Servo and PPM

Hi I am using two arduinos (Mega and Uno). The Uno generates a PPM stream which is sent to the Mega via 433MHz. The code I found for doing this works great, except that it blocks the servo library almost completely. When I try to use a servo it jitters once ever few seconds or so but never move.

When I looked into what could be the cause I found that it’s probably the use of timer1. Since both uses this, and the PPM reading resets the timer alot I suppose that interferes with the timing of the servo signal.

So I tried changing the PPM code to use timer3 instead, which works for reading and printing the PPM but the servo still wont move.

The servo is not broken, it works with the same board using another sketch.

Am I missing something obvious here or does this go deeper?

Thankful for any help!

Read_any_PPM.ino (1.33 KB)

The Uno generates a PPM stream which is sent to the Mega via 433MHz.

Why? It would make a lot more sense to send the servo position/speed desired, and have the Mega generate the PPM pulses, using the Servo library.

he Uno generates a PPM stream which is sent to the Mega via 433MHz.

Does your transmitter have the bandwidth to transmit this?

What does the output of the receiver look like on a scope.

@PaulS I am using a PPM stream because I want to control several servos in the future and I have found that I get greater range when sending PPM instead of regular bytes with Serial/SoftwareSerial. Also if a send bytes and a single bit gets flipped I have to either discard the packet or I will possible get a big error. If I send PPM and I don't get the exact value it doesn't matter that much since 10uS makes out to be 2 degrees on a servo which in my application does not matter. In the future Paul I wouldn't mind you being a bit more open minded before replying to my threads with the attitude that I am an idiot. This isn't the first time you have left a snide reply on my threads on this forum. Thanks.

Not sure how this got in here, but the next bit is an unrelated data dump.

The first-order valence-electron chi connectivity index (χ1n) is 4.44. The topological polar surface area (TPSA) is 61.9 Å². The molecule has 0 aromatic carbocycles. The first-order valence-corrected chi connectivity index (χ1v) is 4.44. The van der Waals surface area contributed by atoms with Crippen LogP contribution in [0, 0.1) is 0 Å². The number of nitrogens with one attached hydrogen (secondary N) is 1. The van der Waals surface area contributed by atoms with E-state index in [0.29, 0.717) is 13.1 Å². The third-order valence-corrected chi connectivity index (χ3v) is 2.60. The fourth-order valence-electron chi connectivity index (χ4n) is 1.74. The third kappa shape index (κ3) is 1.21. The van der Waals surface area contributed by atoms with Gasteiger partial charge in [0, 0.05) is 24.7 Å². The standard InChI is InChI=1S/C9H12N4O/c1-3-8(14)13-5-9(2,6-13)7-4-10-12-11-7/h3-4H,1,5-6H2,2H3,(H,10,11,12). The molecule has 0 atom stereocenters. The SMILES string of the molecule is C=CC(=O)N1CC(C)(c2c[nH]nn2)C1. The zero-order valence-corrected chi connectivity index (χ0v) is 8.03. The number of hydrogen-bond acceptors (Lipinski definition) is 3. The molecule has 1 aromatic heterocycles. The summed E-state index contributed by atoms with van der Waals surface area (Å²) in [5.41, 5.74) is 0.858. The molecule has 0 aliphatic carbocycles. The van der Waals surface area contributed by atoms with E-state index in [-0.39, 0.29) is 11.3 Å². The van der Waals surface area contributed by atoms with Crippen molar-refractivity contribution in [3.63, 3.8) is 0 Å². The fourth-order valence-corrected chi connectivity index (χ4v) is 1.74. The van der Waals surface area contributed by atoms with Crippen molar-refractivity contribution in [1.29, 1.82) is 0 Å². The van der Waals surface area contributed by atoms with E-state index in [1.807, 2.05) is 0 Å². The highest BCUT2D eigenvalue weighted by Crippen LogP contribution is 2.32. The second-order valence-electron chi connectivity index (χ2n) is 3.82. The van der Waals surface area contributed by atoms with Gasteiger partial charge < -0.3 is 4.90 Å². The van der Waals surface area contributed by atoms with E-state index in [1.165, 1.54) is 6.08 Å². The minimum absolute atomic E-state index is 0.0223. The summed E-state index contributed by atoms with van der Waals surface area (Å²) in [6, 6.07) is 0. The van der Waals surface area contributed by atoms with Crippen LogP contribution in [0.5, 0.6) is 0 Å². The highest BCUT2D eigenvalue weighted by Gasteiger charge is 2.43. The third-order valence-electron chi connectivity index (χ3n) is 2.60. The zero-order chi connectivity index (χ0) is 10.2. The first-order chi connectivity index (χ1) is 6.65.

@Grumpy_mike The bandwith should be max 4KB/s and the transmission is working. On the receiving mega I can print the channel values received, +-3uS from the sent value. So I know for a fact that all the values I send arrive. I just can't get the servo to move.

void loop()
  //You can delete everithing inside loop() and put your own code here
  int count;

  while(ppm[count] != 0){  //print out the servo values

count is a local variable. It is NOT initialized to any known value. You can not, therefore, use it as an index into the array.

Forget connecting with a transmitter / receiver for the moment and just use a wire. Try and get it going like that and then worry about sending the signal. I must say this is not the way I would do things and can not see any advantage in what you are trying to do, I can only see trouble.

I did try using a wire before I made this thread (which I forgot to mention), with the same result. I am certain there's no problem with the wireless link itself. Nontheless I will try again witha wire tomorrow.

May I ask how you would have done it, and what's the advantage with your way? I really just want to learn and make my project as good as possible :) Thanks you for all your help :)

I can see pros and con's for using PPM. In a standard RC setup, PPM has the advantage that it's easy to multiplex several PWM channels, and the relatively high frame rate combined with mechanical inertia on the servos means occasional noise on the channel will be corrected next frame.

However, if you've got some processing horsepower, you could add simple forward error correction and use a serial protocol and potentially get more efficient use of your bandwidth.

Unless your signal is 100% then any signal dropout will result in random behavoure on the servo. If you only have to get any changes through. You can add error detection and correction and make a much more robust system.

You can also use the receiving Arduino to keep things simmering for a short period if it does find errors in the received data.

Another way to think about the problem is that you only need to send data when the data changes - so perhaps new data is only needed for one channel. The receiving Arduino can continue generating and sending outputs based on the last input received. If there is no change in the data you could send a short "things are OK" message at regular intervals so the receiver knows that the transmitter is still working happily.